You might by now thinking that the more body (i.e obesity), the less leptin and therefore the less we eat – but this is not always the case due to the phenomenon called leptin resistance. With so much leptin circulating out bodies, the brain becomes immune to the trigger and in these cases, leptin does not stop a person from eating. This has a complete adverse reaction on the body, as we gain more weight and leptin resistance increases, the brain tells us to eat more and expend less energy as a means to conserve body fat for the times of famine and starvation (that innate reasoning again!).
However, when people diet and lose fat, the leptin levels decrease… yay! Well actually, no. The brain thinks the body is in starvation mode and this results in a lack of motivation to exercise and those pesky cravings become more and more apparent. People often fail such diets because of many reasons (one of them is leptin, more specifically leptin resistance) and often gain their entry ticket into the yo-yo dieting show.
Ghrelin is secreted primarily from the mucosa of the stomach lining and about a third from the small intestine. Its main responsibly is to promote hunger. Funnily enough, ghre- is a root word from indo-European meaning growth, one of the other functions of ghrelin, as well as energy balance and GI motility. Considering, the neuroendocrine nature of this hormone, the stomach today is more seen to have an endocrine function rather than simply a mechanical digestive role. When ghrelin is secreted from the stomach, it acts on the hypothalamus to induce appetite plus speeds up the release of gastric secretions and small intestinal contraction. (2004) Ghrelin, appetite, and gastric motility: the emerging role of the stomach as an endocrine organ. FASEB J. 18 (3) 439-456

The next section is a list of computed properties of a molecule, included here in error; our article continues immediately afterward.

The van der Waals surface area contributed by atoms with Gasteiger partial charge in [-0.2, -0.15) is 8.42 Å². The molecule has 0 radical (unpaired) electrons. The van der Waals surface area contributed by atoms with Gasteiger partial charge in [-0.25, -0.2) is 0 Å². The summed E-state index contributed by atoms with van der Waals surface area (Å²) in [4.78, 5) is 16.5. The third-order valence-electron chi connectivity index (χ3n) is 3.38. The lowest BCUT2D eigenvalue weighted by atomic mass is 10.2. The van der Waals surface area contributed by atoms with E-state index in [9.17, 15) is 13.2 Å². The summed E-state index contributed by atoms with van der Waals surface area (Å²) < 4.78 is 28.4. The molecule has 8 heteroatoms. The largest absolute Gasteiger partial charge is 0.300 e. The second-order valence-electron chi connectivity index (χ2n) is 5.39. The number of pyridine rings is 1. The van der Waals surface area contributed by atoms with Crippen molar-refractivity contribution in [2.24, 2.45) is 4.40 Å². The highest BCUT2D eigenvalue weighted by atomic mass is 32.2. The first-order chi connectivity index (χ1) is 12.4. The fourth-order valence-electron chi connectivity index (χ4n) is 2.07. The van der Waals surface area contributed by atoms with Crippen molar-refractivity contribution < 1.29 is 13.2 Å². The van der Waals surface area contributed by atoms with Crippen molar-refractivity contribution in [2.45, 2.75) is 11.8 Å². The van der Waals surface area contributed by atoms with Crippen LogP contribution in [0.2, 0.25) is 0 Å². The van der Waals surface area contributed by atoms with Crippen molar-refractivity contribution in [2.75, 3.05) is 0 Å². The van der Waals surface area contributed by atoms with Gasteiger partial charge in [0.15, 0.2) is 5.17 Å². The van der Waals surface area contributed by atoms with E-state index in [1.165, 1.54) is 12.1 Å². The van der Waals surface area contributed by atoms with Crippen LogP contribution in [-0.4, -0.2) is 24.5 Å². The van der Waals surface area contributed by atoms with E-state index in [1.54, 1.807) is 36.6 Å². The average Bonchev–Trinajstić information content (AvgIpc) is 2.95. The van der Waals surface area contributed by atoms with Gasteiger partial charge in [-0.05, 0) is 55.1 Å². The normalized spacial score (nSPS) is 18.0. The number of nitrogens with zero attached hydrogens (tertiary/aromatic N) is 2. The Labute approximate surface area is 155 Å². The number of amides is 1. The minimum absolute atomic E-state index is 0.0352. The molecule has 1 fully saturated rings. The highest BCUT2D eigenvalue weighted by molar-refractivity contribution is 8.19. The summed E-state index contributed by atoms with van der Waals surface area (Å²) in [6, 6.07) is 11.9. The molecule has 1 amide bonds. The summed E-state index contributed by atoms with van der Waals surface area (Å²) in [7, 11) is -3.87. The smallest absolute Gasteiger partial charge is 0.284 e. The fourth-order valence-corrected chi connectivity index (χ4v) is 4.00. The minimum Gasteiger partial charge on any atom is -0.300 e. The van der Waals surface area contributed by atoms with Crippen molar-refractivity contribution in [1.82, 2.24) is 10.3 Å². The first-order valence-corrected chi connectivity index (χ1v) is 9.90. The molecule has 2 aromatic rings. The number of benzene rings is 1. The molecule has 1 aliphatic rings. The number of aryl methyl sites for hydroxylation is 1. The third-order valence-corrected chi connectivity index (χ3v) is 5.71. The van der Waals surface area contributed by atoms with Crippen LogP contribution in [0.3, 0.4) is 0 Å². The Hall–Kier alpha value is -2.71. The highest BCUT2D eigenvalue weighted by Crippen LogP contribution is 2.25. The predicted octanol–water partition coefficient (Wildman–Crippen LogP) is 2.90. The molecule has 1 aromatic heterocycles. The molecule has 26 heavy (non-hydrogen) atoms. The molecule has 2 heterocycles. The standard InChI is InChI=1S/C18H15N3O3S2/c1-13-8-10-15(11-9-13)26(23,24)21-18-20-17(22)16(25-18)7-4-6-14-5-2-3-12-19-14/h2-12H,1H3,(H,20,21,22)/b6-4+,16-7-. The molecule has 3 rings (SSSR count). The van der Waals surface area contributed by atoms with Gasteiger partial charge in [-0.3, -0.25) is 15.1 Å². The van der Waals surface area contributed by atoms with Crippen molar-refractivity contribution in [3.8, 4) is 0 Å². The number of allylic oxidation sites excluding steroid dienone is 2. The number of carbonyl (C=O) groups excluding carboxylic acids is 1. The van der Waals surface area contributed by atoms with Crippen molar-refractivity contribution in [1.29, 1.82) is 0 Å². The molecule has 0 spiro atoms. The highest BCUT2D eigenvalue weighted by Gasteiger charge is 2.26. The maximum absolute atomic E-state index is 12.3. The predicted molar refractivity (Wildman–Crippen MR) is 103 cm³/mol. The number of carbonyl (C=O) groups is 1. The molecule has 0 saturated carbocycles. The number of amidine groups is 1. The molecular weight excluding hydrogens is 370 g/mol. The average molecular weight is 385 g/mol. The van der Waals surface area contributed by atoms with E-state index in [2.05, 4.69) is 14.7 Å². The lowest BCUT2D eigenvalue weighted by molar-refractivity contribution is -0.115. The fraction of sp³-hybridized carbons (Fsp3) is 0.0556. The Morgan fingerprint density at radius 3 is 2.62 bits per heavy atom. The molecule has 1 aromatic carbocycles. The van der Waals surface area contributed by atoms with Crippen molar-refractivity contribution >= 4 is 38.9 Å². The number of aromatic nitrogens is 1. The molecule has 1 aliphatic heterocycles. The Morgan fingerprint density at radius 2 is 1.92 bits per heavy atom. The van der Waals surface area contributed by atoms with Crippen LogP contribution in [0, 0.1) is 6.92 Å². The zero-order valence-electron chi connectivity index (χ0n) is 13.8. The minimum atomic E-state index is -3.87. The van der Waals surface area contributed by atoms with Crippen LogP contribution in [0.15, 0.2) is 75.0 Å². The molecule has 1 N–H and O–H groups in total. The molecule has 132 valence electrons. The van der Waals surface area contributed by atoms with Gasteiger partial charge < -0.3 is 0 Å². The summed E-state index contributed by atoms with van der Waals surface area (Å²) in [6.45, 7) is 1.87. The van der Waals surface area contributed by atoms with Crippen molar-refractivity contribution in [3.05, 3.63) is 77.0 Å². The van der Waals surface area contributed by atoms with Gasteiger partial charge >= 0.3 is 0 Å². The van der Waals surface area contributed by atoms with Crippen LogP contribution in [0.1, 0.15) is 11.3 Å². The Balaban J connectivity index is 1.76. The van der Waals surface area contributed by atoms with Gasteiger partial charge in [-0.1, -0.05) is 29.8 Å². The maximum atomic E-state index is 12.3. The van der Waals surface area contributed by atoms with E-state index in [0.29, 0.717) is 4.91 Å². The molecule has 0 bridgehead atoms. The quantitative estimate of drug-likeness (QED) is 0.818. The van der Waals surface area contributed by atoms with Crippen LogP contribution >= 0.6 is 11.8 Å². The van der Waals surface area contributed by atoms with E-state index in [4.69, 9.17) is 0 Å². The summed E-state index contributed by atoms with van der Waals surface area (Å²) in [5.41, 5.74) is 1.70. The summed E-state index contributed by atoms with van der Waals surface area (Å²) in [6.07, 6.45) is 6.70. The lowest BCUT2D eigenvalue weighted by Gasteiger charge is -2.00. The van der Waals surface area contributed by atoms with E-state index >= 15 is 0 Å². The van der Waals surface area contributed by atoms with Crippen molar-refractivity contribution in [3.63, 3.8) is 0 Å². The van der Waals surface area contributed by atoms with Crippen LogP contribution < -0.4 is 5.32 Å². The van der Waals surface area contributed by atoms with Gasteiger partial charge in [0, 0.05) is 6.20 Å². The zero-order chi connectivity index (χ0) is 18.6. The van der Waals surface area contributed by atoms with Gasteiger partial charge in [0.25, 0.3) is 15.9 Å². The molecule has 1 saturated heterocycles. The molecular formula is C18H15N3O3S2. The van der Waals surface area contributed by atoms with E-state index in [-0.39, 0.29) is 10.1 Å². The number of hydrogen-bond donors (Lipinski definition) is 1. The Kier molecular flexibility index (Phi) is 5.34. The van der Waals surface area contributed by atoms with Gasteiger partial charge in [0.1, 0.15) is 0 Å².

Even though ghrelin was discovered seven years post leptin, ghrelin has been gaining more and more attention in previous years as hunger is not the only ‘condition’ ghrelin is responsible for.Leite-Moreira & Soares (2007) Physiological, pathological and potentially therapeutic roles of ghrelin. 12 (7-8) The express, excretion and acceptance of ghrelin by receptors in the body have been shown to play a role in many diseases including cachexia, anorexia, obesity, diabetes, polycystic ovary syndrome and gastroparesis (just to name a few). Leite-Moreira & Soares (2007) Physiological, pathological and potentially therapeutic roles of ghrelin. 12 (7-8)
Unleash your hunger cues
It is not simply just about the stomach but there is an ever growing connectedness between the gut and one’s mind.
Interestingly, there are external and internal cues to eat. The internal involves the action of the hypothalamus whereas external cues include stress, smell or the sight of food. Many of which trigger a memory associated with the smell, taste or look of food. Albeit, today most people rely on external cues to guide their eating behaviours rather than the trusty hypothalamus. Simply getting back in touch with your internal motivations to eat can really assist with over-eating prevention.
References [ + ]
|1.||⇪||(2004) Ghrelin, appetite, and gastric motility: the emerging role of the stomach as an endocrine organ. FASEB J. 18 (3) 439-456|
|2.||⇪ab||Leite-Moreira & Soares (2007) Physiological, pathological and potentially therapeutic roles of ghrelin. 12 (7-8)|